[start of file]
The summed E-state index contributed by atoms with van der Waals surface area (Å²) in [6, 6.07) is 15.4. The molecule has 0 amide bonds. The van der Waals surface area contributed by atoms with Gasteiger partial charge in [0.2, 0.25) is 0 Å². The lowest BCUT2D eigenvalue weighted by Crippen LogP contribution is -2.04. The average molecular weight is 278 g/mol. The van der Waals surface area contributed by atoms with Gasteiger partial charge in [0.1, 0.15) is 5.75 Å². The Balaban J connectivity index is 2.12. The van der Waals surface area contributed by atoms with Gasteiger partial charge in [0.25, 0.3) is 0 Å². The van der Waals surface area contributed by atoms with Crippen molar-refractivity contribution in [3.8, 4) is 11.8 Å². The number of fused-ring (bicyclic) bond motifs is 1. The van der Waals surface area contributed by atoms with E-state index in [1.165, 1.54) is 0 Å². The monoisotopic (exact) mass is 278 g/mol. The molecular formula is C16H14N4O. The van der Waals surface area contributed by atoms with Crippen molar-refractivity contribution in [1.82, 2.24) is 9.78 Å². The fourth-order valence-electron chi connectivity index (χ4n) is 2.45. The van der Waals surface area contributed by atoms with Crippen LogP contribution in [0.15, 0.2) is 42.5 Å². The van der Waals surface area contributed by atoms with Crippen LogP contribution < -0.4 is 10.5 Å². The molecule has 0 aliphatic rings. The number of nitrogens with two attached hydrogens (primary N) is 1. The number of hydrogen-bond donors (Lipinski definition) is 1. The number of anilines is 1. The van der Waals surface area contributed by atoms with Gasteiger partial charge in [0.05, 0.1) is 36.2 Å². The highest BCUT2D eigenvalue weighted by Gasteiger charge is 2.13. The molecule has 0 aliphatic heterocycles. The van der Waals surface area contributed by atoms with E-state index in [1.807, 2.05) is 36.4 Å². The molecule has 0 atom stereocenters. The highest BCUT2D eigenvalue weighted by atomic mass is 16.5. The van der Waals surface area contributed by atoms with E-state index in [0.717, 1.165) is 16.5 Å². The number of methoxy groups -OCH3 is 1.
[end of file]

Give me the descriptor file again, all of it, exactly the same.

The summed E-state index contributed by atoms with van der Waals surface area (Å²) in [6, 6.07) is 15.4. The molecule has 0 amide bonds. The van der Waals surface area contributed by atoms with Gasteiger partial charge in [0.2, 0.25) is 0 Å². The lowest BCUT2D eigenvalue weighted by Crippen LogP contribution is -2.04. The average molecular weight is 278 g/mol. The van der Waals surface area contributed by atoms with Gasteiger partial charge in [0.1, 0.15) is 5.75 Å². The Balaban J connectivity index is 2.12. The van der Waals surface area contributed by atoms with Gasteiger partial charge in [0.25, 0.3) is 0 Å². The van der Waals surface area contributed by atoms with Crippen molar-refractivity contribution in [3.8, 4) is 11.8 Å². The number of fused-ring (bicyclic) bond motifs is 1. The van der Waals surface area contributed by atoms with E-state index in [1.165, 1.54) is 0 Å². The monoisotopic (exact) mass is 278 g/mol. The molecular formula is C16H14N4O. The van der Waals surface area contributed by atoms with Crippen molar-refractivity contribution in [1.82, 2.24) is 9.78 Å². The fourth-order valence-electron chi connectivity index (χ4n) is 2.45. The van der Waals surface area contributed by atoms with Crippen LogP contribution in [0.15, 0.2) is 42.5 Å². The van der Waals surface area contributed by atoms with Crippen LogP contribution < -0.4 is 10.5 Å². The molecule has 0 aliphatic rings. The number of nitrogens with two attached hydrogens (primary N) is 1. The number of hydrogen-bond donors (Lipinski definition) is 1. The number of anilines is 1. The van der Waals surface area contributed by atoms with Gasteiger partial charge in [0.05, 0.1) is 36.2 Å². The highest BCUT2D eigenvalue weighted by Gasteiger charge is 2.13. The molecule has 0 aliphatic heterocycles. The van der Waals surface area contributed by atoms with E-state index in [1.807, 2.05) is 36.4 Å². The molecule has 0 atom stereocenters. The highest BCUT2D eigenvalue weighted by atomic mass is 16.5. The van der Waals surface area contributed by atoms with E-state index in [0.717, 1.165) is 16.5 Å². The number of methoxy groups -OCH3 is 1.